Author + information
- Rodolfo San Antonio Dharandas,
- Gustavo Jimenez,
- Eduardo Flores,
- Gala Caixal,
- Guillem Caldentey,
- Marco Hernandez Enriquez,
- Paula Sanchez Somonte,
- Xavier Freixa,
- Monica Masotti and
- Manel Sabate
Background: Several biomarkers of brain damage, particularly neuron-specific enolase (NSE), have been used to evaluate neurological outcome in out-of-hospital cardiac arrest (OHCA). In patients not undergoing therapeutic hypothermia (TH), previous studies have proposed a cutoff value of 33 ng/ml at 48 hours. The aim of this study is to investigate the role of NSE as early neurological prognostic marker (within 72 hours after OHCA) in patients undergoing TH, compared to other methods (EEG, somatosensory evoked potentials (SSEPs), as well as establish useful cut-off points in this set of patients.
Methods: Study involving 82 comatose patients (2011-16), treated with mild TH (33°C) after an OHCA. Neurological status at discharge was evaluated according to the Cerebral Performance Categories scale (CPC). 51 patients had good neurologic status (CPC 1-2), while 31 suffered serious sequelae (CPC 3-5). NSE levels were measured at 24, 48 and 72 hours. During the first 72 hours, EEG and SSEPs were also performed.
Results: There were no significant differences with respect to age, sex or etiology of OHCA between patients with good and poor neurological outcome. Nonshockable rhythms (86% in CPC 1-2 vs 67,7% in CPC 3-5, p 0,04) and higher initial lactate levels (26,9 +/- 21 vs 51,9 +/- 31, p <0,001) were predictors of poor neurological outcome. Absence of bilateral response was obtained in 15% of patients by SSEPs, consistent with poor prognosis (PPV 100%). However, the NPV was only 71%. The EEG was good predictor in patients with normal EEG (NPV 100%) and status epilepticus (PPV 91%). However, the EEG findings were conditioned by the use of sedation in early stages (PPV overall 41%). The area under the curve (AUC) determined a high predictive power of NSE peak (NSEp) with respect to CPC (AUC 0,937). A NSEp < 33 ng/ml (< 4% FN) and a NSEp > 58.5 ng/ml (< 4% FP), allowed to classify 67% of patients, reliable and early, to good and poor prognosis respectively.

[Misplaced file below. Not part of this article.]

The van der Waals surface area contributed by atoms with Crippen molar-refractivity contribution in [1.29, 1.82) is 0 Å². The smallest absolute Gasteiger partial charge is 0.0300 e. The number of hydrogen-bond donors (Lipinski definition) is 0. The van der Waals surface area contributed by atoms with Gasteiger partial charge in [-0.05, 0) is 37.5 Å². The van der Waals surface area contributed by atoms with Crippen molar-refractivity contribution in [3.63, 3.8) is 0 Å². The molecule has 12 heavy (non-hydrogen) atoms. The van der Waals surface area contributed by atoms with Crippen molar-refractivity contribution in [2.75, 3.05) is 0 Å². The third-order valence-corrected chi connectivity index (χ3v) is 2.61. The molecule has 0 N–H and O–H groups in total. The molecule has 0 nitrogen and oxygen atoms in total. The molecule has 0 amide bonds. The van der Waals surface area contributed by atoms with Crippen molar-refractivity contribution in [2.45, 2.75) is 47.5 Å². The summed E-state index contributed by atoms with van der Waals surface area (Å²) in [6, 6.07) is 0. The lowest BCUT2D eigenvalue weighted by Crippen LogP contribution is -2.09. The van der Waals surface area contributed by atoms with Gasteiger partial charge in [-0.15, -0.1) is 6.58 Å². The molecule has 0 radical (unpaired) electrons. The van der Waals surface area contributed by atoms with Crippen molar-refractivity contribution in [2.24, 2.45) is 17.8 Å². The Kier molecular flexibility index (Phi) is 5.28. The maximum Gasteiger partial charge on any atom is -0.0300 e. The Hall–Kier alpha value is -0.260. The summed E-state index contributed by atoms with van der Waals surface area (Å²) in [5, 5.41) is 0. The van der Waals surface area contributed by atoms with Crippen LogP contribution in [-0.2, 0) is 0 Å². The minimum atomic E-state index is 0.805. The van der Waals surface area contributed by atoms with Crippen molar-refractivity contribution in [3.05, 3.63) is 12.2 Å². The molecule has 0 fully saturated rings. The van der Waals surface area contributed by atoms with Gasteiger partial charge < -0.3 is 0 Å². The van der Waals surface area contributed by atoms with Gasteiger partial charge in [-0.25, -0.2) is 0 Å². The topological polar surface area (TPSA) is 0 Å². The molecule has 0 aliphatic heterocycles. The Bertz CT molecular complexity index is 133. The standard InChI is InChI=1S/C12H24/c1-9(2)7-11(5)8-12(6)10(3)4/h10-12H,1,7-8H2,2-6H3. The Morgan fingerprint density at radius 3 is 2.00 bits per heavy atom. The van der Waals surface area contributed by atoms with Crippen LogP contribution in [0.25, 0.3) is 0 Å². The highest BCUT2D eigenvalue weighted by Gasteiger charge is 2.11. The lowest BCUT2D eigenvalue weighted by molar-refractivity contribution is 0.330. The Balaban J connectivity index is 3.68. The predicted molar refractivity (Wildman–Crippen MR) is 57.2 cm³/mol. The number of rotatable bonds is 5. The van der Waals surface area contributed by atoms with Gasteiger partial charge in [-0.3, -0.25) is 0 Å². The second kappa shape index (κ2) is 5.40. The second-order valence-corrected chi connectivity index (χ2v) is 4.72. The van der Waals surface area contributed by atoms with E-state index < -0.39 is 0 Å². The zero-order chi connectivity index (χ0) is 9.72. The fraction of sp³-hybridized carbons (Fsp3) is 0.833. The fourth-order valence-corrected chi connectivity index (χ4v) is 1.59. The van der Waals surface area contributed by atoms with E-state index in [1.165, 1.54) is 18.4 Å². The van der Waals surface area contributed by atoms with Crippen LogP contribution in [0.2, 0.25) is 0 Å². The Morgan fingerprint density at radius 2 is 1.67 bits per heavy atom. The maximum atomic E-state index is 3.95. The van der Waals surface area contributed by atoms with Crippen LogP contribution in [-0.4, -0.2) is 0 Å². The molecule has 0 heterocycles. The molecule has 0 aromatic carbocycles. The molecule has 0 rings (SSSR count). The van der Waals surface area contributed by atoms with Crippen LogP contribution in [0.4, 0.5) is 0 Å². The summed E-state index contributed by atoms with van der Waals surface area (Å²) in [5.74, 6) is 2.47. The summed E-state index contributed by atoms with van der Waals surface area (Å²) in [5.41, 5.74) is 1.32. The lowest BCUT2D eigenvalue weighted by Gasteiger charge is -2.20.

Conclusions: In patients undergoing TH, in post-cardiac arrest syndrome, NSE seems the best early predictor of neurological outcome. However, prior to the generalization of cutoff values, it is still needed the standardization of measurement methods between different centers.
Poster Hall, Hall C
Saturday, March 18, 2017, 9:45 a.m.-10:30 a.m.
Session Title: Cardiac Arrest, Diabetes, and Other High Risk Features of Patients With Acute Coronary Syndrome
Abstract Category: 2. Acute and Stable Ischemic Heart Disease: Clinical
Presentation Number: 1204-320
- 2017 American College of Cardiology Foundation